Myanmar Scores In US’ Pivot to Asia

The relationship between the US and Myanmar, today one of the most attractive frontier markets, has improved tremendously in the past few years.

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President Barack Obama’s tour of Asia, with stops in Japan, South Korea, Malaysia and the Philippines, has sparked a great deal of interest across the world. Among the many announcements surrounding the trip—the Obama administration is on a mission to buttress its not-yet-delivered promise of a “pivot to Asia”— one that hasn’t gotten the attention it deserves is that the US plans to open its first-ever commercial service office in Myanmar.

“With US merchandise exports to Burma [the US Government’s official name for the country] more than doubling from 2012 to 2013, Burma is becoming a rapidly growing market for American products and services,” says Arun Kumar, the recently confirmed US assistant secretary of Commerce and director general of the US and Foreign Commercial Service at the International Trade Administration. The new commercial service office, tasked with helping American companies doing business in Myanmar, is slated to open in the nation’s largest city of Yangon, or Rangoon, later this year.

“I think this is potentially an important mechanism if staffed with people who are knowledgeable both about residual US sanctions and the local culture,” says David Steinberg, a specialist on Myanmar and distinguished professor of Asian studies at Georgetown University.

The relationship between the US and Myanmar, today one of the most attractive frontier markets, has improved tremendously in the past few years. Official diplomatic ties were restored in 2012, and US sanctions have been gradually lifted since then. Nevertheless, some remain in place, part of a system that Steinberg calls “very complex” (he says a high-level US official has described it to him as downright “bizarre”). “If you are considering a long-term investment, you want to think very carefully about what US government regulations might prevent you from doing, starting with the kind of institutions and individuals you can associate with,” Steinberg says.

Investment opportunities in Myanmar, a country rich in natural resources with great agricultural and tourism potential, an export-oriented economy and annual growth of about 7%, abound , particularly since the government kicked off an ambitious reform program in 2011. “While political reforms are still only partially completed, economic reforms have been very dynamic,” says Rajiv Biswas, Asia chief economist at global research firm IHS. They have included the liberalization of exchange rates and a new investment law. The government also opened up telecommunications licenses to foreign firms and is working with Japanese investors toward launching a stock exchange in 2015.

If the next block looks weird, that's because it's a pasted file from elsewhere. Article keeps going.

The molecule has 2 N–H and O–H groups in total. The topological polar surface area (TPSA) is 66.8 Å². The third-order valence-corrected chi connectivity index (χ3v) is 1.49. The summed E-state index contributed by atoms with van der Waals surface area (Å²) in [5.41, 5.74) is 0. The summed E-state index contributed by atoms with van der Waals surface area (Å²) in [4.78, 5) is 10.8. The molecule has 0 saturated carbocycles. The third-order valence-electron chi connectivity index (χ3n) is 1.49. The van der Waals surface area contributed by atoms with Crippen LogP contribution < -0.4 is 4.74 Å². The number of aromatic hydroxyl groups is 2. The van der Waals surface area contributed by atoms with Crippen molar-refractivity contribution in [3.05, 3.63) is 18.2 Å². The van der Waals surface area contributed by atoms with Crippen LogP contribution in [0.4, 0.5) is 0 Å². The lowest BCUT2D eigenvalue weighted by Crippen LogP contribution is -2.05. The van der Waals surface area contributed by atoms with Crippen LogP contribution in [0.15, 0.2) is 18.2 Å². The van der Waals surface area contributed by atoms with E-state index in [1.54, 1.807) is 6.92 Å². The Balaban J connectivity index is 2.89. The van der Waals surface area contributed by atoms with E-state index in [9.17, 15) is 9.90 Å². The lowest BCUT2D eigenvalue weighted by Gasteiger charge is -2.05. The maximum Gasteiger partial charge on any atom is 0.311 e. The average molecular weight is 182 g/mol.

But challenges remain both domestically and in the relationship with the US. National institutions are weak and the bureaucracy cumbersome. Myanmar ranks abysmally low in the World Bank’s Ease of Doing Business Index (182nd out of 189 countries) and Transparency International’s Corruption Perceptions Index (157th of 177 countries). At the same time, a strong sense of nationalism means that foreign companies have to tread carefully. “People in Myanmar need to feel that they are in command of their own economy,” says Steinberg, “that it is not back under foreign control like in colonial times.”

As for the US, it is putting great emphasis on next year’s elections in Myanmar. Much of this bilateral relationship going forward will depend on whether Washington judges the vote to be free and fair, a verdict hanging largely on how far opposition leader and Nobel Peace Prize laureate Aung San Suu Kyi is allowed to go (at the moment the constitution disallows her from running for the presidency because her children are foreign nationals). Unresolved concerns among American officials and activists about human rights abuses in Myanmar also represent a threat to a stable, long-term relationship.

It is precisely at the intersection of institutional shortcomings, national sensibilities and political uncertainty that the new US commercial service office could play an important role. “It is a signal to the rest of the world that US relations with Myanmar are continuing on a path towards normalization,” says Biswas.